Tale Number One—"The most likely time for an engine failure to occur is at the first power reduction after takeoff." Every individual who pilots an aircraft has probably heard this statement at some time. Is it a true statement? We will venture a guess and say that perhaps it may have been at some time in the distant past.
Several years ago this question was asked of me and it led to questioning some FAA employees and a number of other pilots about where the justification for this statement might be found. After several weeks of poking into this subject, it was finally necessary to conclude that we could find no justification - that it was simply an "Old Wives Tale."
A letter which recently came from a Flyer reader takes this one step further. First it appears that there are many who continue to repeat this tale. This caused our reader to delve into the subject a little deeper - perhaps a little more scientifically than I did. Our reader studied a computer readout which had data on incidents of engine failure over a recent three year period. Based on the material in that report, this reader concluded that engine failures during takeoff are quite rare, and that failures during cruise are far more common. This does seem logical since the engines of fixed wing aircraft run a majority of their operating life in the cruise power range.
Our reader also had a very believable theory about how this tale may have gotten started. He wrote, "It seems likely to me that this idea got started when twin engine flight instructors would simulate an engine out during takeoff - right about the time that the student put his hand on the prop control to reduce power.... Gradually the idea was propagated that this was the most likely time for an engine failure, when in reality it was a likely time for an instructor to simulate a failure."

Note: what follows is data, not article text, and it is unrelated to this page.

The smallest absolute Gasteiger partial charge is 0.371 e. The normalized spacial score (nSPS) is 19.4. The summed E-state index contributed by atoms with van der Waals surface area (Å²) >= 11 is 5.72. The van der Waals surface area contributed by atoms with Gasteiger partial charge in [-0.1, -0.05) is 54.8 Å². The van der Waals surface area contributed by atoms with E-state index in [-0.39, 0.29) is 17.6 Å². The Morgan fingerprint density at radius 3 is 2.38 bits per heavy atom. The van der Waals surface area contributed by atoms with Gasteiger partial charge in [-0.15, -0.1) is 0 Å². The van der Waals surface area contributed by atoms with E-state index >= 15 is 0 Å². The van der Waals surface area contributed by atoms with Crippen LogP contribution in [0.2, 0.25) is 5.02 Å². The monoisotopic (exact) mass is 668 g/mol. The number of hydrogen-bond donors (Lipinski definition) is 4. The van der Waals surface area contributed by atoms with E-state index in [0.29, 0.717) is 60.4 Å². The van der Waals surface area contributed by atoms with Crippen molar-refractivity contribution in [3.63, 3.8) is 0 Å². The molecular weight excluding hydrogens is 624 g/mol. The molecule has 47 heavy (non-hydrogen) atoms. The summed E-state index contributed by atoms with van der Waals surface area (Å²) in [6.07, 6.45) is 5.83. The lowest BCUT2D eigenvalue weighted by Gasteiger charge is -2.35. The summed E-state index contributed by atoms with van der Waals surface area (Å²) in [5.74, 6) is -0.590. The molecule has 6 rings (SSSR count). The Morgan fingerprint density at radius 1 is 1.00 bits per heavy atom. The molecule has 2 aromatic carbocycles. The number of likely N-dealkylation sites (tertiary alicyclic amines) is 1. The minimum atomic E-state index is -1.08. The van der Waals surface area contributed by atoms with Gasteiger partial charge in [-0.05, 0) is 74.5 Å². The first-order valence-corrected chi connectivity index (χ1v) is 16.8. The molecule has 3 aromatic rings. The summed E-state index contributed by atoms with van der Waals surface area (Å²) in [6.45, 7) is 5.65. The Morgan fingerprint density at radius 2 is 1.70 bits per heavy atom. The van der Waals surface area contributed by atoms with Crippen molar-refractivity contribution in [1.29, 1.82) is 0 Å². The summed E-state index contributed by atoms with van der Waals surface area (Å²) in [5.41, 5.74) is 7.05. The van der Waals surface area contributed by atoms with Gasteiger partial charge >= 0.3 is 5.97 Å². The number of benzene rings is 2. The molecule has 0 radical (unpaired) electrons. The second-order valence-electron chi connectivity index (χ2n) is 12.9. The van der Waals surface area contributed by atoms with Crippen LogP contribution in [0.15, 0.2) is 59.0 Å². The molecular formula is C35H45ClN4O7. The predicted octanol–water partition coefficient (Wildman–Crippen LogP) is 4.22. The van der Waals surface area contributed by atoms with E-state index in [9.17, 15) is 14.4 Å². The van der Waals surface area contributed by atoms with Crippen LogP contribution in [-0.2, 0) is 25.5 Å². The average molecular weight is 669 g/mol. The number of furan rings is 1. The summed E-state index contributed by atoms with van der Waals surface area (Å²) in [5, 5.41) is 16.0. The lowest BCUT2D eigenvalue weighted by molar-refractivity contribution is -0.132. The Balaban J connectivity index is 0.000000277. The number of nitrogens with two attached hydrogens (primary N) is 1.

From these two searches for justification - with none being found in either case, I believe it is fair to conclude that "the idea of an engine failure being most likely to occur at the first power reduction after takeoff" is in fact an old wives tale. For the sake of safety, lets stop repeating this false tale and start promoting the idea that we should be ready to deal with power failure at any time.
A second old wives tale is still being promoted by some individuals. This tale involves the constant speed propeller and goes like this: "The RPM in hundreds should not be exceeded by the manifold pressure in inches of mercury." Referred to as a "squared power setting" (i.e. 2400 RPM x 24 inches of MP), it appears that this tale may be the result of a carry-over from some models of the old radial engines which were vulnerable to bearing wear at high power settings. Changes in engine design along with improved metals and lubricants permit changes in the operation of modern flat, opposed cylinder power plants.
Any pilot who believes that squared power settings continue to be necessary should be urged to read and understand the information in the Pilot’s Operating Handbook (POH). While there are limits to the power which should be taken from most engines, particularly those which are turbocharged, the combinations of RPM and MP listed in the power charts of the POH have been flight tested and approved by the airframe and powerplant engineers. For example, if the POH chart lists 2200 RPM and 26 inches of MP as an approved power setting, pilots should not be apprehensive about using that setting if it meets their needs.
Isn’t it strange that some bits of information come to be believed by large segments of a population even when they are untrue? The two issues discussed above are good examples. Will it ever be possible to get all of our fellow pilots to reject the two false ideas outlined here? Let’s keep trying.